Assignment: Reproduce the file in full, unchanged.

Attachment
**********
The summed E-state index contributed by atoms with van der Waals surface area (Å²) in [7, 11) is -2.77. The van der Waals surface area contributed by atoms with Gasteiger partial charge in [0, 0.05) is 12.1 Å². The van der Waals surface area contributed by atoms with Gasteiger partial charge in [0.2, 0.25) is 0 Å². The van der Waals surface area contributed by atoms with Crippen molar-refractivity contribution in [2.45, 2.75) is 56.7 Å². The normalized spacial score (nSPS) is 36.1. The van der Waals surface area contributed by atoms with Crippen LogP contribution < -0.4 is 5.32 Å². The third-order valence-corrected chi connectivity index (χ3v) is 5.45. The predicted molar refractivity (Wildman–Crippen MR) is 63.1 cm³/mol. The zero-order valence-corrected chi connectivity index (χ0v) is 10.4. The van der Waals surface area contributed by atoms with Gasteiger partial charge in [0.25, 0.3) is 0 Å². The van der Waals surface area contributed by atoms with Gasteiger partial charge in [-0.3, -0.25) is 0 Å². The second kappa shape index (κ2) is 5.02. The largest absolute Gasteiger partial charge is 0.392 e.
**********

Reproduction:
The summed E-state index contributed by atoms with van der Waals surface area (Å²) in [7, 11) is -2.77. The van der Waals surface area contributed by atoms with Gasteiger partial charge in [0, 0.05) is 12.1 Å². The van der Waals surface area contributed by atoms with Gasteiger partial charge in [0.2, 0.25) is 0 Å². The van der Waals surface area contributed by atoms with Crippen molar-refractivity contribution in [2.45, 2.75) is 56.7 Å². The normalized spacial score (nSPS) is 36.1. The van der Waals surface area contributed by atoms with Crippen LogP contribution < -0.4 is 5.32 Å². The third-order valence-corrected chi connectivity index (χ3v) is 5.45. The predicted molar refractivity (Wildman–Crippen MR) is 63.1 cm³/mol. The zero-order valence-corrected chi connectivity index (χ0v) is 10.4. The van der Waals surface area contributed by atoms with Gasteiger partial charge in [0.25, 0.3) is 0 Å². The van der Waals surface area contributed by atoms with Gasteiger partial charge in [-0.3, -0.25) is 0 Å². The second kappa shape index (κ2) is 5.02. The largest absolute Gasteiger partial charge is 0.392 e.